The Social Democratic parties lost that status some time ago. With union membership declining and parts of the traditional working-class constituency left centre-left, its vote share has dwindled since the early 2000s.
If the crisis of social democracy has been a familiar theme in the past decade, the crisis of conservatism is now on full display. Still, even though the old conservative parties have shrunk, many of their policies continue to dominate Europe, analysts say.
“If you look at Germany, France or Italy, it is not the classic centre-right conservatives who win elections or are in power, but the policies are traditionally centre-right,” said Dominic Mossi, a political scientist and senior adviser. said. Institut Montain in Paris.
In France, President Emmanuel Macron blew up the French party system by winning elections with his En Marche movement, but pro-European market liberals once considered centre-left have recently behaved increasingly right-wing.
Italian Prime Minister Mario Draghi has no party affiliation, but is seen as a centrist as the former president of the European Central Bank.
Even in Germany, where a Social Democrat won a modest victory in a recent election, the party’s candidate for chancellor, Olaf Scholz, served as Ms. Merkel’s finance minister and in some ways compared her own party. I am more attached to his outgoing government.
“The clear division of left and right that dominate European politics has blurred and no longer really applies,” Mr Mossi said. “The extreme right is far more extreme. The centre-right is moving even more towards the center, and the classical left is either completely ripped off like France or fighting for survival with the Greens. And so you have There is a political landscape that is much more fragmented than before.”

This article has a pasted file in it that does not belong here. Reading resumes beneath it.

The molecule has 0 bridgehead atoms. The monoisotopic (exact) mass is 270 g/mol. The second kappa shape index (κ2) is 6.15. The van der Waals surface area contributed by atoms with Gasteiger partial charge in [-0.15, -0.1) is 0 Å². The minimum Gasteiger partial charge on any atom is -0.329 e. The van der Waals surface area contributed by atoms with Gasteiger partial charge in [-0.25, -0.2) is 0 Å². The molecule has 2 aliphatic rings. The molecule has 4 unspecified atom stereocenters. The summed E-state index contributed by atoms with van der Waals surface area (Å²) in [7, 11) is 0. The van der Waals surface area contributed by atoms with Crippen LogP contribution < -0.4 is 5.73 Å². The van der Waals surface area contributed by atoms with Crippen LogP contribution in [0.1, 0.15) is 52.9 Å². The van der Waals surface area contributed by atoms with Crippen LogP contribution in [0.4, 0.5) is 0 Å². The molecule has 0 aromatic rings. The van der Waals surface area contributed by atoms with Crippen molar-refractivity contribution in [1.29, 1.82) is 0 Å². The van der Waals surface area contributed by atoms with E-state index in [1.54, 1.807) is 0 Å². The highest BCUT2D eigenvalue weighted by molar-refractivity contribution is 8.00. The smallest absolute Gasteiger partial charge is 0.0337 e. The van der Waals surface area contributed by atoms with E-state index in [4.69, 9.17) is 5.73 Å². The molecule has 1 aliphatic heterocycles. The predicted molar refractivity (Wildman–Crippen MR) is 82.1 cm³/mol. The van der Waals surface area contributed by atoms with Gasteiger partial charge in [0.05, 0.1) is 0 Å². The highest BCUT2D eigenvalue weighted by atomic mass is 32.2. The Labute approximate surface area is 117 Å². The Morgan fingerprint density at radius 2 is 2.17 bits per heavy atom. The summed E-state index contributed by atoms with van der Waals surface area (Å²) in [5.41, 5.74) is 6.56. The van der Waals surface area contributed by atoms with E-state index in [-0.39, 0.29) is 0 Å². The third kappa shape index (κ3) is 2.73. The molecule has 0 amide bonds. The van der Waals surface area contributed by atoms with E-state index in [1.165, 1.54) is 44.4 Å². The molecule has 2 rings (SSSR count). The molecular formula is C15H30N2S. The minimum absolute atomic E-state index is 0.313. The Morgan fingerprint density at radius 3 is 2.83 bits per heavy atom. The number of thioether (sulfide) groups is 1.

This hasn’t stopped some prominent politicians from looking for ways to revive the past and look to Mr Kurz as a model.
Tilmann Kuban, leader of the youth wing of Germany’s conservatives, said days after his party’s disastrous electoral defeat, “You can see in Austria that Sebastian Kurz as a young conservative politician manages to be No. Is.”
Christoph Ploss, head of the Christian Democrats in Hamburg, also pointed to Austria as a “good example” of reviving conservatism. “Over there,” he said, “the Partner Party is back with a clear direction.”
Both men declined to comment when asked last week whether the allegations against Mr Kurz had changed their minds.
It is difficult to say exactly what Mr Kurz’s resignation meant. He resigned as chancellor on Saturday after his coalition partners, the Greens, said they could not continue ruling with him in light of the current allegations, and threatened a motion of no confidence. But he continues to be the leader of the party and an MLA in Parliament.
Some predict that even after his anointed successor and loyal ally, Foreign Minister Alexander Schellenberg, is sworn in as chancellor on Monday, Mr Kurz will still take the reins and may return at some point.
It wouldn’t be the first time he rediscovered himself.
Once a conservative youth leader who distributed condoms branded as a campaign and eventually earned a reputation as a liberal integration minister, Mr Kurz swung sharply to the right, winning elections and in alliance with the far-right Freedom Party. entered.
After his first government fell two years earlier, he won re-election and increased his party’s vote share even more. He then went into an unlikely alliance with the smallest Green Party.
In many ways, Mr Kurz is less representative of traditional conservatism and more typical of political opportunism associated with a new strain of right-wing politics that has developed in Europe in the space between the center-right of the old and the crop of noise. Far-right parties at the peak.
“The new right-wing politics that is about immigration and identity – that right-wing politics you see across Europe,” said Mr. Garten Ashe.
He said that even after the scandals in Austria, the temptation to move to the right is unlikely to disappear completely.
“Arguably the most dangerous populists are those that look the least like populists,” said Mr. Garten Ashe. “That’s true of Johnson, and the same was true of Kurz.”